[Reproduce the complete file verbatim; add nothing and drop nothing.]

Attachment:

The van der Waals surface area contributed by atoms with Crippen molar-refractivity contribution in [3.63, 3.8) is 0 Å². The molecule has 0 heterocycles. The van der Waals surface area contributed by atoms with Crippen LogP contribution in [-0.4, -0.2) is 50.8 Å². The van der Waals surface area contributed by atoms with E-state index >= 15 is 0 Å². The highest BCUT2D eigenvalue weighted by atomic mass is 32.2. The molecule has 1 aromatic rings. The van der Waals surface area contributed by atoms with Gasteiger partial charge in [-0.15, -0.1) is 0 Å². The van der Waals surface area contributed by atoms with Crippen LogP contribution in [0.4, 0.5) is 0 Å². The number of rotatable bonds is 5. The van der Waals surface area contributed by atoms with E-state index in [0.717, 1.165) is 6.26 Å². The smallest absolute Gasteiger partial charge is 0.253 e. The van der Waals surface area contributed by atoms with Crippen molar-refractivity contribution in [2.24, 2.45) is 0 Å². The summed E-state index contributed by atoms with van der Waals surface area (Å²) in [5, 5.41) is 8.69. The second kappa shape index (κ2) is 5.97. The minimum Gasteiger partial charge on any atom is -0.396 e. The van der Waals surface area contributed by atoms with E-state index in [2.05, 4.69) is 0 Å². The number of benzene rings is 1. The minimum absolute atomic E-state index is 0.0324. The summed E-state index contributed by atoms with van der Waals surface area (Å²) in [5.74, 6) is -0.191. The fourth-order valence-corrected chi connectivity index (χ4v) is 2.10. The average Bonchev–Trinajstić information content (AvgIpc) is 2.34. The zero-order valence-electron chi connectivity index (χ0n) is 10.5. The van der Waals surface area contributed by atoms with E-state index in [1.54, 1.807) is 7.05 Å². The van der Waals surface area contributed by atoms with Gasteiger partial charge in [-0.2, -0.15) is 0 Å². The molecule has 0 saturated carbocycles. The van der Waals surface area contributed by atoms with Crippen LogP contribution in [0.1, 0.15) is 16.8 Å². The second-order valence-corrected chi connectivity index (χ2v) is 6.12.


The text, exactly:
The van der Waals surface area contributed by atoms with Crippen molar-refractivity contribution in [3.63, 3.8) is 0 Å². The molecule has 0 heterocycles. The van der Waals surface area contributed by atoms with Crippen LogP contribution in [-0.4, -0.2) is 50.8 Å². The van der Waals surface area contributed by atoms with E-state index >= 15 is 0 Å². The highest BCUT2D eigenvalue weighted by atomic mass is 32.2. The molecule has 1 aromatic rings. The van der Waals surface area contributed by atoms with Gasteiger partial charge in [-0.15, -0.1) is 0 Å². The van der Waals surface area contributed by atoms with Crippen LogP contribution in [0.4, 0.5) is 0 Å². The number of rotatable bonds is 5. The van der Waals surface area contributed by atoms with E-state index in [0.717, 1.165) is 6.26 Å². The smallest absolute Gasteiger partial charge is 0.253 e. The van der Waals surface area contributed by atoms with Crippen molar-refractivity contribution in [2.24, 2.45) is 0 Å². The summed E-state index contributed by atoms with van der Waals surface area (Å²) in [5, 5.41) is 8.69. The second kappa shape index (κ2) is 5.97. The minimum Gasteiger partial charge on any atom is -0.396 e. The van der Waals surface area contributed by atoms with E-state index in [2.05, 4.69) is 0 Å². The number of benzene rings is 1. The minimum absolute atomic E-state index is 0.0324. The summed E-state index contributed by atoms with van der Waals surface area (Å²) in [5.74, 6) is -0.191. The fourth-order valence-corrected chi connectivity index (χ4v) is 2.10. The average Bonchev–Trinajstić information content (AvgIpc) is 2.34. The zero-order valence-electron chi connectivity index (χ0n) is 10.5. The van der Waals surface area contributed by atoms with E-state index in [1.54, 1.807) is 7.05 Å². The van der Waals surface area contributed by atoms with Gasteiger partial charge in [-0.2, -0.15) is 0 Å². The molecule has 0 saturated carbocycles. The van der Waals surface area contributed by atoms with Crippen LogP contribution in [0.1, 0.15) is 16.8 Å². The second-order valence-corrected chi connectivity index (χ2v) is 6.12.